Journal of the American Society of Nephrology vol:20 issue:11 pages:2468-2480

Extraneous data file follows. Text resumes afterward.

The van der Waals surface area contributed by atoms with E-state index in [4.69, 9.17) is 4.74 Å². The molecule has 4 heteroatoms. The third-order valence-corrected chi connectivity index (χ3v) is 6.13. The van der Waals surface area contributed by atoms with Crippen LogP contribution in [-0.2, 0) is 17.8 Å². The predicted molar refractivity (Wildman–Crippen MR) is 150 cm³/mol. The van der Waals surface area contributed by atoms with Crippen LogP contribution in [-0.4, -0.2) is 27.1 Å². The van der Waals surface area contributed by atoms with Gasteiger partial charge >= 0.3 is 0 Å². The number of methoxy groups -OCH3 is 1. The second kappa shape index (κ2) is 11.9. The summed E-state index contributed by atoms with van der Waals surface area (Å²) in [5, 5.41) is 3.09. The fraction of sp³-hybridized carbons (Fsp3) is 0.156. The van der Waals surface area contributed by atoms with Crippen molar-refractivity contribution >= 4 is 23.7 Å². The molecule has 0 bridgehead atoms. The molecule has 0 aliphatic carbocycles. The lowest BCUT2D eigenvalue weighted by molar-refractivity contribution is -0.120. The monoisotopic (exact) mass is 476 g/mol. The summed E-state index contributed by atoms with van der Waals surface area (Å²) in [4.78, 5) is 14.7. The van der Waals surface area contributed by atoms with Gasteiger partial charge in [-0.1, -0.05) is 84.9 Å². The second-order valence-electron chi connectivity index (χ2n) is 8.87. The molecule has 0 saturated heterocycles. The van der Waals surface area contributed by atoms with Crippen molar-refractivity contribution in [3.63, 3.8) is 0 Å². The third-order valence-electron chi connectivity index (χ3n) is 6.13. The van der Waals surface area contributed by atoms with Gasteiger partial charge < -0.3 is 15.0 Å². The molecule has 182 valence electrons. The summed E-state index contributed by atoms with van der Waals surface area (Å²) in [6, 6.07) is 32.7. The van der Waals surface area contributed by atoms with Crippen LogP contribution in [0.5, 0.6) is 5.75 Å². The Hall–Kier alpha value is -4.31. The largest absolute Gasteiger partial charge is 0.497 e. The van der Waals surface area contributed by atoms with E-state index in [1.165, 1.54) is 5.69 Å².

The contributions of donor kidney quality (partially determined by donor age), allograft rejection, and calcineurin inhibitor nephrotoxicity on the progression of histologic damage of renal allografts are not completely defined. Moreover, the determinants of individual susceptibility to calcineurin inhibitor nephrotoxicity are not known but may include variability in drug transport and metabolism. In a prospective cohort of 252 adult renal allograft recipients treated with a combination of tacrolimus, mycophenolate mofetil, and corticosteroids, we studied 744 renal allograft biopsies obtained regularly from time of transplantation for 3 yr. We assessed determinants of histologic evolution, including tacrolimus exposure, renal P-glycoprotein (ABCB1) expression, and polymorphisms in the CYP3A4, CYP3A5, and ABCB1 genes. Within the first 3 yr after transplantation, we noted a progressive increase in interstitial fibrosis, tubular atrophy, glomerulosclerosis, and vascular intimal thickening. Older donor age, absence of P-glycoprotein expression at the apical membrane of tubular epithelial cells, and combined donor-recipient homozygosity for the C3435T variant in ABCB1 significantly associated with increased susceptibility to chronic allograft damage independent of graft quality at implantation. Changes in graft function over time reflected these associations with donor age and ABCB1 polymorphisms, but it was acute T cell-mediated and antibody-mediated rejection that determined early graft survival. In conclusion, the effects of older donor age reach beyond the quality of the allograft at implantation and continue to be important for histologic evolution in the posttransplantation period. In addition, ABCB1 genotype and expression of P-glycoprotein in renal tubular epithelial cells determine susceptibility to chronic tubulointerstitial damage of transplanted kidneys.